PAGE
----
That was my main focus, even though in the meantime, I was technically fit, I was getting great grades and academic awards in college, I loved what I was studying, I had wonderful friends, and I was putting myself through two majors (psychology and sociology) in college by working at least one job (sometimes as many as 3 jobs). I should have felt good, and proud of myself. Instead I was preoccupied with my weight and feeling inadequate because I was comparing myself to others and I was disgusted with what I saw in the mirror.
One of the worst parts about it was how ashamed I felt - not just because I was ashamed and embarrassed by what I was doing, but the immense guilt I felt for struggling so hard with something that seemed so petty. There were people in the world with real problems, real pain, and I was so crippled by this struggle over something that I ultimately felt was something superficial and self-centered. There are so many crazy things happening in the world at any given moment that I felt stupid and selfish for struggling so hard with my own self-imposed pain, for obsessing and ruining my health with something that just seemed to be related to superficial looks in the pursuit of a body type I thought I needed to emulate, but it was much darker and more vague than that. Body shape and weight was the easy-to-explain source of initial distress, but it was more than me simply worrying about how I looked physically; I've never placed much value on the way that I look, or the way anyone else looks for that matter. It was deeper than that; faceless & nameless and I still don’t quite understand it.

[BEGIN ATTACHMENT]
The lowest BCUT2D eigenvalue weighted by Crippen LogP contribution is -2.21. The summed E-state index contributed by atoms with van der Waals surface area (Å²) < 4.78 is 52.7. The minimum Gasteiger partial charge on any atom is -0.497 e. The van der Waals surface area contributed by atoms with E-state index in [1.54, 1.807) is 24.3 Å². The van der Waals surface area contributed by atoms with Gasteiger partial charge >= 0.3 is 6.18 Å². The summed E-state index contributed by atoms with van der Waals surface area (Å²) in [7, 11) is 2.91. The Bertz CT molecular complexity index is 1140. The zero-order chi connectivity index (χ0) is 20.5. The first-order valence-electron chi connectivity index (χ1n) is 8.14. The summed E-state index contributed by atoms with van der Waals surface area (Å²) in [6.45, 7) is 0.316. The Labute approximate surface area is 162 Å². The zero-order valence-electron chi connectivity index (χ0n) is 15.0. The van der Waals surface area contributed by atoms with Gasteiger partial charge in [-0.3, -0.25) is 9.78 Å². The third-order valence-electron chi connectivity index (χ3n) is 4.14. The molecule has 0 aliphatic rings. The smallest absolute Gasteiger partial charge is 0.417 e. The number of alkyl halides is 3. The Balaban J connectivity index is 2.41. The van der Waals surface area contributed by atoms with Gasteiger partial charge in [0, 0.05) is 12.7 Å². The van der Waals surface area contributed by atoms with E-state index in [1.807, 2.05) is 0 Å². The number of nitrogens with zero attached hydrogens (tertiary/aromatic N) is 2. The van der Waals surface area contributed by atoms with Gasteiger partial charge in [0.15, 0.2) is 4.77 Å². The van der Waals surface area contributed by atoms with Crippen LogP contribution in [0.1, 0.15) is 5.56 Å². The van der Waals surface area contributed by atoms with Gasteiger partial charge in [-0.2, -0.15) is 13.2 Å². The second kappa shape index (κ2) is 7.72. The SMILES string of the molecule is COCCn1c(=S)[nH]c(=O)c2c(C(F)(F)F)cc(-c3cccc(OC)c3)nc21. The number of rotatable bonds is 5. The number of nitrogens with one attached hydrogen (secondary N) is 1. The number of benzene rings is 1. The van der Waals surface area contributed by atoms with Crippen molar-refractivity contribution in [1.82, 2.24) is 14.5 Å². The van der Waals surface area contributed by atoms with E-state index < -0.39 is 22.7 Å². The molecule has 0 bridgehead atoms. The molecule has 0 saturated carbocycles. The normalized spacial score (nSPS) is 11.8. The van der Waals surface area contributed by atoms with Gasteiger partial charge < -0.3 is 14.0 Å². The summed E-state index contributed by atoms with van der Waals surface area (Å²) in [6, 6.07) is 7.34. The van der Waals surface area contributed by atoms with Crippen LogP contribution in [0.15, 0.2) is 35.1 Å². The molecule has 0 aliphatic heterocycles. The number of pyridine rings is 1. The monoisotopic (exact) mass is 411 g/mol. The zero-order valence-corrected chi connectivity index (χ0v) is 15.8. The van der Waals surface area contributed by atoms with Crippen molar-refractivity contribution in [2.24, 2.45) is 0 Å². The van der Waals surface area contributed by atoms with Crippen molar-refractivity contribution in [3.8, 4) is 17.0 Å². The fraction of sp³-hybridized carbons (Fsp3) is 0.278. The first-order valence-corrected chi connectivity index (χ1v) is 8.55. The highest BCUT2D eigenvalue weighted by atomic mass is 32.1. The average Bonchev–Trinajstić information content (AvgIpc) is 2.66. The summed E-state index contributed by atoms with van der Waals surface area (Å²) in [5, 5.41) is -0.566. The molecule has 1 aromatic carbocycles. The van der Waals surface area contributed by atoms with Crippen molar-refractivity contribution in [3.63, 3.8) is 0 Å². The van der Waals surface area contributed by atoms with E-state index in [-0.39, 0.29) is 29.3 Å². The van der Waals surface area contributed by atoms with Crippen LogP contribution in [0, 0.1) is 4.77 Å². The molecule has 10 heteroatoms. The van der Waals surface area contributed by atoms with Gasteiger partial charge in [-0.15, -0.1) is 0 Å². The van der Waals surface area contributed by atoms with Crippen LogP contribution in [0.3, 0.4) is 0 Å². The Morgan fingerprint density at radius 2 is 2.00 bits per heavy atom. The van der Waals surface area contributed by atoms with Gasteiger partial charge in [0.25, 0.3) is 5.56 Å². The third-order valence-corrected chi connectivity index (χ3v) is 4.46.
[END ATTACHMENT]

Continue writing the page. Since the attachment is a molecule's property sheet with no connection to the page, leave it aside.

I knew was inflicting this pain on myself and yet I still couldn’t move past it. My brain was like a skipping record and even though I was aware of all of these logical, grounded reasons why what I was doing was not smart, I could not disengage from the self destruction. I was so embarrassed and this entire time, almost no one in my life knew what was going on.